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Live a Month At the Museum of Science and Industry 70

Posted by samzenpus
from the be-careful-of-the-monkey dept.
theodp writes "Even usually snarky Gawker loves the idea of living in a science museum for a month. Chicago's Museum of Science and Industry is 'looking for someone to take on a once-in-a-lifetime assignment: spend a Month at the Museum, to live and breathe science 24/7 for 30 days. From October 20 to November 18, 2010, this person's mission will be to experience all the fun and education that fits in this historic 14-acre building, living here full-time and reporting your findings to the outside world.' Oh, and if you're The Chosen One, you'll also walk away with $10,000, a package of tech gadgets, and an honorary lifetime membership to MSI. Visit the Month at the Museum site for details and to apply — the deadline is August 11th."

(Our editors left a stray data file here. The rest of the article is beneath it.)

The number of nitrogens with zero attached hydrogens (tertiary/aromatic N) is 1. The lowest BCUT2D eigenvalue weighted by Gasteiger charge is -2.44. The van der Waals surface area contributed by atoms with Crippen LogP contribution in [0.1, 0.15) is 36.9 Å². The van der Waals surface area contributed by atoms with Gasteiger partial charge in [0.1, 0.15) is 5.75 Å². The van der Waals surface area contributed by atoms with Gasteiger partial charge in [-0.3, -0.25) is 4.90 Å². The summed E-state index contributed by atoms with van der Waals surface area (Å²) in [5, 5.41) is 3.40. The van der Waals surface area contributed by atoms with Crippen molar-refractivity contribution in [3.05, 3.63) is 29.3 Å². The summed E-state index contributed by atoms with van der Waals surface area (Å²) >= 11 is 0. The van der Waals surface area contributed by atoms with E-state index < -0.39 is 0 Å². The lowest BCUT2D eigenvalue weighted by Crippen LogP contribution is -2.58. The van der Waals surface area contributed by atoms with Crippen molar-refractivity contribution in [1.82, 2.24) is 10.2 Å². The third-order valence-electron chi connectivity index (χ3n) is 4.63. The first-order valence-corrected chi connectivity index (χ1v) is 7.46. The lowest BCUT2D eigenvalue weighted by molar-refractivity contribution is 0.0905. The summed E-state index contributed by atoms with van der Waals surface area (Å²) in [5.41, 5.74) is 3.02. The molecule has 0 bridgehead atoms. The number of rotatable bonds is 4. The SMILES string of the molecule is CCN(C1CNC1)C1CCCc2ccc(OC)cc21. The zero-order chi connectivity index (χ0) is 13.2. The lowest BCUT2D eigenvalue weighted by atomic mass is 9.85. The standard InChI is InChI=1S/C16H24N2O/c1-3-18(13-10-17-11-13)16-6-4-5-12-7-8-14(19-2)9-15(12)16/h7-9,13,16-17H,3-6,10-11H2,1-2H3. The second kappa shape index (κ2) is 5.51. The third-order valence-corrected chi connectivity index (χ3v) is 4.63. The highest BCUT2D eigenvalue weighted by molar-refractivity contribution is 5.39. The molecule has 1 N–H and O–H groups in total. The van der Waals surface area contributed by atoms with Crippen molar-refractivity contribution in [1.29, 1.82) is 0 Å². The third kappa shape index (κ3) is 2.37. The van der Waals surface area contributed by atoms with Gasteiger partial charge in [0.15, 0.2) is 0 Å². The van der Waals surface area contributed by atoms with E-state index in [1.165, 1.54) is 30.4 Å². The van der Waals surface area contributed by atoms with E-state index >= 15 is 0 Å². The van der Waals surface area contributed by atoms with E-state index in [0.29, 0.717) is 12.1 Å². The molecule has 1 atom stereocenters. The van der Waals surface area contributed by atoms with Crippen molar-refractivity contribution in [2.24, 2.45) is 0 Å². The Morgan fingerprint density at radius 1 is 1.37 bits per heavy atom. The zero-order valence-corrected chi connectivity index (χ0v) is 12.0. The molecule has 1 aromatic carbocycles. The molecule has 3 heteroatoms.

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Live a Month At the Museum of Science and Industry

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  • by Midnight's Shadow (1517137) on Monday July 19, 2010 @09:42AM (#32950192)
    Sounds like my phd program only without the chain to the desk and with more money.
  • The blog... (Score:3, Funny)

    by AnonymousClown (1788472) on Monday July 19, 2010 @09:47AM (#32950246)

    spend a Month at the Museum, to live and breathe science 24/7 for 30 days. From October 20 to November 18, 2010, this person's mission will be to experience all the fun and education that fits in this historic 14-acre building, living here full-time and reporting your findings to the outside world.'

    Touched a dinosaur: man! those things are delicate!

    The U-Boat was awesome!

    Farm equipment was pretty good. Drove the tractor around a little bit before it ran out of gas.

    At the baby chick hatchery. They're so cute! Awe shit! I left the door open! brb...

    Went to Jim Hensen's Fantastic World [msichicago.org] and had a threesome with Kermit and Miss Piggy.

  • rerun? (Score:2, Funny)

    by eshbums (1557147)
    Didn't Pauly Shore do this in BioDome?
  • How many party goers can you invite over? I think that would be a pretty cool place to hang out. Or, my friends and family would have to pay $20 for a museum ticket to hang out with me.